The WellSpan Spotlight

Bright spots

WellSpan BrightSpot:  On Christmas Eve, providers help fallen girl

WellSpan BrightSpot: On Christmas Eve, providers help fallen girl

Who: Audrey Watts, nurse practitioner from WellSpan Family Medicine – Herr's Ridge; and Dr. Christopher Russo, pediatric hospitalist and WellSpan's director of pediatrics. 

What: A young girl collapsed as she was singing in a children's choir at a church in Gettysburg on Christmas Eve. Watts and her daughter were at the service and happened to be sitting in front of Russo and his family, though the two providers had never met. 

After the girl tumbled down the risers, Watts immediately ran to her side, with Russo on her heels. 

Watts immediately recognized Russo from WellSpan's weekly COVID-19 Zoom calls, where he gives pediatric updates. Watts shared that she was a nurse practitioner, so both realized they were in good company. 

Russo said, "Audrey was taking care of everything. I had my medical bag in the car and ran and got it so we could do a quick exam. We got the girl to an area that was less conspicuous, and she had a second episode where she fainted." 

The two providers assessed the girl, who shared that she hadn't eaten that day and had not been feeling well before she started singing in the church, where it was warm and crowded. They reassured the girl that she would be OK. 

"Audrey was quick to recognize she needed to be there for the child, and I followed her lead," Russo said. "Audrey went above and beyond. She was very compassionate with this girl."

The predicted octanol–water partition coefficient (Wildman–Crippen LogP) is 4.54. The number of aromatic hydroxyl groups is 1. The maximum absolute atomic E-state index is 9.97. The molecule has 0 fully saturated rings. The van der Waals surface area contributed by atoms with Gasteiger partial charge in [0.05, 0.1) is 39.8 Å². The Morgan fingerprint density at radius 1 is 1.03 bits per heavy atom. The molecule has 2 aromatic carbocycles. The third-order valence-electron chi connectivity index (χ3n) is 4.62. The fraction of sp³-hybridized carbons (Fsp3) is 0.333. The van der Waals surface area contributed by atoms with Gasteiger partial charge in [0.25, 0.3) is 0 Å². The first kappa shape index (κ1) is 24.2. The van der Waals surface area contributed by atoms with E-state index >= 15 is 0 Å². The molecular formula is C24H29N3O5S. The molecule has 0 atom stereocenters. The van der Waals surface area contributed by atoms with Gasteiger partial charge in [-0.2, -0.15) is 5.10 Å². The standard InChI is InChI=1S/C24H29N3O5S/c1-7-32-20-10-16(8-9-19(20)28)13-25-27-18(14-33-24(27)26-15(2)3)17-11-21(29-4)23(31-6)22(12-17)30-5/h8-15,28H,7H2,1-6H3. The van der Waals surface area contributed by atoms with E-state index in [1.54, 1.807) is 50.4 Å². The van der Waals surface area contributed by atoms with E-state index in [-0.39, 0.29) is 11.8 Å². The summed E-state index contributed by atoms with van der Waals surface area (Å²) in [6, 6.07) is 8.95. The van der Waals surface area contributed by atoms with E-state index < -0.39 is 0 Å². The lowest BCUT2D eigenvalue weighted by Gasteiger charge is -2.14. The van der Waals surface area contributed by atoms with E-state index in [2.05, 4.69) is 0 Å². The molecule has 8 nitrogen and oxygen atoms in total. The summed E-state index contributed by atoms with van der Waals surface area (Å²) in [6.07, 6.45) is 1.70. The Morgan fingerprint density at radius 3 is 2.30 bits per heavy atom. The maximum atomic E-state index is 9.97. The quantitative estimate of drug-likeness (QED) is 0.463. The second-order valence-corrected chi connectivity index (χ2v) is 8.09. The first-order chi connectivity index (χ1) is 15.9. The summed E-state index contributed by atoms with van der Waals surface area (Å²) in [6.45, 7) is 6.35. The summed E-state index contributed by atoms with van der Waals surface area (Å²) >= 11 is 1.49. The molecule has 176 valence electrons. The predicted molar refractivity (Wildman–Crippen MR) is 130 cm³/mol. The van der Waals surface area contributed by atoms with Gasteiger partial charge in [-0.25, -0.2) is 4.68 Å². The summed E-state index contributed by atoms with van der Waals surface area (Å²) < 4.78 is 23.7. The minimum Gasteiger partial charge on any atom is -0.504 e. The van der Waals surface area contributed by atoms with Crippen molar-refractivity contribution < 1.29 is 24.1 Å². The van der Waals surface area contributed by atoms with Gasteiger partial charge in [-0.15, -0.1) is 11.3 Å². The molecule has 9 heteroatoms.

The two helped the girl out of the church and into acar to take her home, with instructions for her parents to keep an eye on her and, if she had another episode, to go to the Emergency Department at WellSpan Gettysburg Hospital. 

Words to live by: 

Watts, whose daughter attends the school associated with the church, said: "It is a small community school, so you feel connected to everyone. There was a connection from being able to help, too. It was cool that Dr. Russo happened to be there. That's the neat part of the story. We both were at the right place at the right time." 

Russo said: "It was reflexive for both of us, from our training. You see someone in danger or difficulty, and you are trained to respond to that. What a privilege that is. 

"I think it really is the WellSpan way. And it does underscore that WellSpan is part of the community. We are not just working at our offices and in the hospitals. We are out there in the community and ready to serve, wherever it may be. Parents and other see us and know we are not just some distant person but someone you go to church with, play basketball with, or shop with. We are active members of our communities."